4. Earn a license
Some states may require you to earn a license before you can begin working as a registered dietitian. The CDR can provide you with information about licensing requirements in the state where you plan to practice. The process of earning a license varies by each state. In some states, you may be eligible for licensure based on your degree and CDR exam score, while other states may require an additional licensing exam. Check the licensing process for your state to make sure you meet the requirements to work as an RD.
5. Maintain your credential
The CDR requires registered dietitians to meet professional development requirements to maintain their credentials. These requirements include 75 continuing education credits every five years, with at least one credit in ethics. You record these credits by creating a learning plan through the CDR, where you can submit your continuing education activities as you complete them. Once you meet the minimum professional development requirements, your RD credential renews for another five years.
FAQs about registered dietitians
Here are the answers to some other frequently asked questions about a career as a registered dietitian:
What are some helpful soft skills for a registered dietitian?
While it's important for registered dietitians to be knowledgeable about diet and nutrition, they can also benefit from having a range of soft skills. These skills help RDs interact with clients and develop effective nutrition plans to address their needs. Some soft skills that can be helpful for a registered dietitian to have include:
Communication: Well-developed communication skills can help registered dietitians explain complex nutritional information to their clients in an understandable way. These professionals also use listening skills to understand clients' concerns and preferences to create personalized nutrition plans.
Decision-making: Registered dietitians use decision-making skills, including reasoning and intuition, to develop effective solutions for their clients. They consider nutritional research and other factors, such as medical history, to determine the appropriate meal plan for each client.
Organization: Many registered dietitians have various clients, and organization skills can help them manage their workloads effectively. They use these skills to document their clients' progress, maintain thorough records, schedule appointments and perform various other tasks, such as billing.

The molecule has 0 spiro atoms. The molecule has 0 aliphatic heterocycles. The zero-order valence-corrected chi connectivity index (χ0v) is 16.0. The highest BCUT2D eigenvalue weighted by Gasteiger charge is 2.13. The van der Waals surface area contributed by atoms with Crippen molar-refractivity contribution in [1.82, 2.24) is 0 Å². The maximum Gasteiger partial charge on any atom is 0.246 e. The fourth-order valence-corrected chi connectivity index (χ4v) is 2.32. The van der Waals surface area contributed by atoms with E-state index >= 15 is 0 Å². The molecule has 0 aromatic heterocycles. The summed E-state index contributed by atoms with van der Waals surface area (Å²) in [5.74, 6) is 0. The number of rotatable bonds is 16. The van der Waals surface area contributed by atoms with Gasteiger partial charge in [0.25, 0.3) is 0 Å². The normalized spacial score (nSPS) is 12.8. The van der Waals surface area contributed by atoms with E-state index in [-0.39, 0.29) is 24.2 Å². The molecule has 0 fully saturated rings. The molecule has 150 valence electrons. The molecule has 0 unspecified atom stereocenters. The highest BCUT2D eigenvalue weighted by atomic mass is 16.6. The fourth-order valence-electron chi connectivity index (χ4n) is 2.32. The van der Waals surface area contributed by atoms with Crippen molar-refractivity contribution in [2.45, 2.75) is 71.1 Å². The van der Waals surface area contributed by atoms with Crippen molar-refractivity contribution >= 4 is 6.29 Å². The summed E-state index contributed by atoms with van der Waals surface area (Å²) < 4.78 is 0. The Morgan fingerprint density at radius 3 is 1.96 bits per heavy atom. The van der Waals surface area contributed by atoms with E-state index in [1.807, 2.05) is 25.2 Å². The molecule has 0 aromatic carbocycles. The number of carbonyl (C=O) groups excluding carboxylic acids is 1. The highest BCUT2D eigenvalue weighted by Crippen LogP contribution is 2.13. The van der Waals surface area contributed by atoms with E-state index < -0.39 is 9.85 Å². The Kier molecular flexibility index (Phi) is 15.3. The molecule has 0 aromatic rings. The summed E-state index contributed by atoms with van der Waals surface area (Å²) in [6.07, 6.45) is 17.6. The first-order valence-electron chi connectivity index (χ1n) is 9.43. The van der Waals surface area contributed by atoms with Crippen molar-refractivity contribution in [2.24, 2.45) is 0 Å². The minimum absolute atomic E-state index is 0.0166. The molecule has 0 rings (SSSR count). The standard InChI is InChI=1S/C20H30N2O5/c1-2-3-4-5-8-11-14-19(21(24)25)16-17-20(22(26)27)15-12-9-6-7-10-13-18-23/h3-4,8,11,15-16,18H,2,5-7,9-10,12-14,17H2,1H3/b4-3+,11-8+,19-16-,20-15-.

Problem-solving: It's helpful for RDs to have problem-solving skills so they can evaluate clients' progress and make adjustments to nutritional plans if necessary. They analyze problems and research potential solutions to help their clients overcome any challenges they may experience.
Interpersonal skills: Registered dietitians use interpersonal skills to develop relationships with their clients. Some interpersonal skills, such as empathy and listening, can help them understand and build trust with their clients, which can lead to improved outcomes.
What's the work environment for a registered dietitian?
The work environment for a registered dietitian can vary based on their employer. Some RDs work in health care facilities, such as hospitals or nursing homes, where they may divide their time between interacting with patients and developing nutritional therapy plans. Registered dietitians employed by community or government agencies often work in an office, where they plan and promote events to educate the public about diet and nutrition. Self-employed RDs may work in an office, or they may travel to meet clients at their homes or businesses. These RDs may have additional responsibilities, such as marketing and accounting.
Most registered dietitians work full-time positions with a standard schedule each week. They may work evenings or weekends when meeting with clients who are unavailable to meet with them during their regular hours.
What's the average salary of a registered dietitian?
While salary data is unavailable specifically for registered dietitians, these professionals are comparable to dietitians, who earn an average salary of $52,112 per year. The salary for a registered dietitian can vary based on their geographic area, employer and level of experience. Many registered dietitians receive additional benefits through their employer, such as paid time off, health and dental insurance, continuing education credits and retirement savings plans. These benefits can contribute to their overall compensation package. For the most up-to-date salary information from Indeed, click on the link provided.
What's the job outlook for registered dietitians?
There's a strong job outlook for registered dietitians in the near future. Employment of dietitians and nutritionists, which includes registered dietitians, may grow 11% by 2030, according to the U.S. Bureau of Labor Statistics (BLS). This rate is much faster than the average growth of occupations in the general workforce. The BLS expects employers to have around 5,900 job openings for dietitians and nutritionists each year over the next decade. This employment growth is likely to occur as the population continues to age, creating a demand for dietetic and nutrition services to help people stay healthy and prevent illnesses.